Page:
October 31, 2017 marks the 500th anniversary of the Reformation.
The Reformation, or more fully, the Protestant Reformation was a political and social movement in the 1500s that shaped the course of Western history forever. Our Lutheran heritage is directly rooted in this movement by the prominent leader, Martin Luther.
At that time there was only one main Christian church– what we today call the Roman Catholic Church. Remember, that in that time there was no separation of church and state. The Church and the government were closely connected. The religion of the people was determined by the Kings, Queens, and princes of the land.
The 1500’s brings us to a transition time in European history, a bridge between the Middle Ages to the Modern Era. The Protestant Reformation also closely aligns and overlaps with the Italian Renaissance and Age of Enlightenment.
People were starting to disagree with the practices of the Christian/ Roman Catholic Church. The was a lot of unrest about how the church (which again was closely intertwined with the government) used its power and wealth.
A monk named, Martin Luther, emerged as a leader, because he was one of the first to public make a stand against the Church. Legend has it that Martin Luther on October 31 nailed 95 theses, or statements, on how the Church should be reformed. The primary focus of the theses were on the practice of selling Indulgences. In order for the Church to build the Basilica of St Peter and Paul in Rome, they started selling certificates, called Indulgences. Common people, often the very poor, were persuaded to purchase the Indulgences in exchange for their deceased family members to be released from purgatory and allow them to go to heaven.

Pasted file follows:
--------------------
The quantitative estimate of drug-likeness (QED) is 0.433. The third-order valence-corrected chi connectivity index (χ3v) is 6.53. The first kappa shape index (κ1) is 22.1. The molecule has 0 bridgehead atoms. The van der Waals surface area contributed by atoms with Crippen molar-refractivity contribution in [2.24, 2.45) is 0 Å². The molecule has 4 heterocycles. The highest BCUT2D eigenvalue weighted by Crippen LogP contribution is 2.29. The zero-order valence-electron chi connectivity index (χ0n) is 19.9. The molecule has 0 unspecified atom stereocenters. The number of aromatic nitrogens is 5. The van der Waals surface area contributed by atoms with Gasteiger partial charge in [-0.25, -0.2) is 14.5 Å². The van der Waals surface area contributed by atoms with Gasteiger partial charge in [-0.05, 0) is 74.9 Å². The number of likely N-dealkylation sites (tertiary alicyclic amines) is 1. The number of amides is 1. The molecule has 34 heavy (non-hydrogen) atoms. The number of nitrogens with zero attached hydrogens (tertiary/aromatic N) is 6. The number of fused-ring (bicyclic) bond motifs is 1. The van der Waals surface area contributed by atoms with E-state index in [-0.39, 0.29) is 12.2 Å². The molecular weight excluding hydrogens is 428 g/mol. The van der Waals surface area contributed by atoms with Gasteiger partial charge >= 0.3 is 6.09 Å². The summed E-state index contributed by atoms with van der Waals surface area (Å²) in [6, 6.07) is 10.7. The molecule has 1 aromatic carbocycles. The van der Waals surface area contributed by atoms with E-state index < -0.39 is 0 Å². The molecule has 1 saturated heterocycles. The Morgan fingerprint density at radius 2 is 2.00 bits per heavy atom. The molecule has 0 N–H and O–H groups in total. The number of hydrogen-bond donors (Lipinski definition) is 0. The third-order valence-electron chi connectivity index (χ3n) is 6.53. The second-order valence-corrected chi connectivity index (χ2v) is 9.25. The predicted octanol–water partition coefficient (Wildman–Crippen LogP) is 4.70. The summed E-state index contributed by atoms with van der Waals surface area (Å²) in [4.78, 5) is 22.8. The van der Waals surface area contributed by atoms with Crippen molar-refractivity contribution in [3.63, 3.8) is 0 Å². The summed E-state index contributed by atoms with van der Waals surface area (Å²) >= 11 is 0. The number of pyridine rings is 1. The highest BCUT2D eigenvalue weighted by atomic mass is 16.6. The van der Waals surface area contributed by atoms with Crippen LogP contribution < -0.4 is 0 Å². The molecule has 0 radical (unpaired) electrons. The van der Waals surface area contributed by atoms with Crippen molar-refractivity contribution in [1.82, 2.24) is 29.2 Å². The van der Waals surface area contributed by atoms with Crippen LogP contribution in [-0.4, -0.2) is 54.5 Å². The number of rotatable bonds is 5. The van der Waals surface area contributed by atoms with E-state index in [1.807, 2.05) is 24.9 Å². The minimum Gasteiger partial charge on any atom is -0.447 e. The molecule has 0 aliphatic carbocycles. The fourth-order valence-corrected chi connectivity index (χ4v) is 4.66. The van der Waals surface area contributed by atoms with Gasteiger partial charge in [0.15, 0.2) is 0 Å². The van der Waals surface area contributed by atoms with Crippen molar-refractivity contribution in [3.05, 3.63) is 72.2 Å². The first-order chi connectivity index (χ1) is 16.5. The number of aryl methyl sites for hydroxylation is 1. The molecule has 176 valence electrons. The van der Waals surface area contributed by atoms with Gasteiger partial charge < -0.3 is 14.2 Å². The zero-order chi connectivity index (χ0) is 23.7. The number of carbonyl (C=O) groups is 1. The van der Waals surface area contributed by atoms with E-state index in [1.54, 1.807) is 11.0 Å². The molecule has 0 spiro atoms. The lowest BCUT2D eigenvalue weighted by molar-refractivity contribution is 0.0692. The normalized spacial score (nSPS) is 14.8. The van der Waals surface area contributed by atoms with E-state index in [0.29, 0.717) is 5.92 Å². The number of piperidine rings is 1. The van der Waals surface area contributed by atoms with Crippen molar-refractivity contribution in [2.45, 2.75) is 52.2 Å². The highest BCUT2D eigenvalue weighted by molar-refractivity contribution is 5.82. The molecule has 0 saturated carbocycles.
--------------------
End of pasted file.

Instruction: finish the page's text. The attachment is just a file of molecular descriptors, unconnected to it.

Martin Luther publicly challenged this practice and others by publishing the 95 Theses.
That act of openly posting theses was a common academic practice of the day. It was an invitation in academic circles for public debate, similar to publishing an op-ed in a newspaper. The news of the theses spread quickly throughout Germany and Europe with credit to the newly invented printing press.
Martin Luther soon went through a series of trails and became excommunicated from the Church. During this time he was housed by the aristocracy of Germany. While in hiding, he translated the New Testament into German, the language of the people. This was quite revolutionary because during this time the Bible was traditionally in Latin and the common person could not read it.
Martin Luther did not want to separate the church, rather he wanted to reform it. After some time though, it became clear that the Church was not going to reform, and Luther and others started creating their own churches. Interestingly enough, Luther did not want these new churches to be named after him. Today in the United States we call this branch of Christianity, Lutheranism, while in Germany they call it “Protestant” church.
In 2017, now 500 years later, we can trace our roots as a church back to this radical movement. We can study the past to learn how we too can shape the future.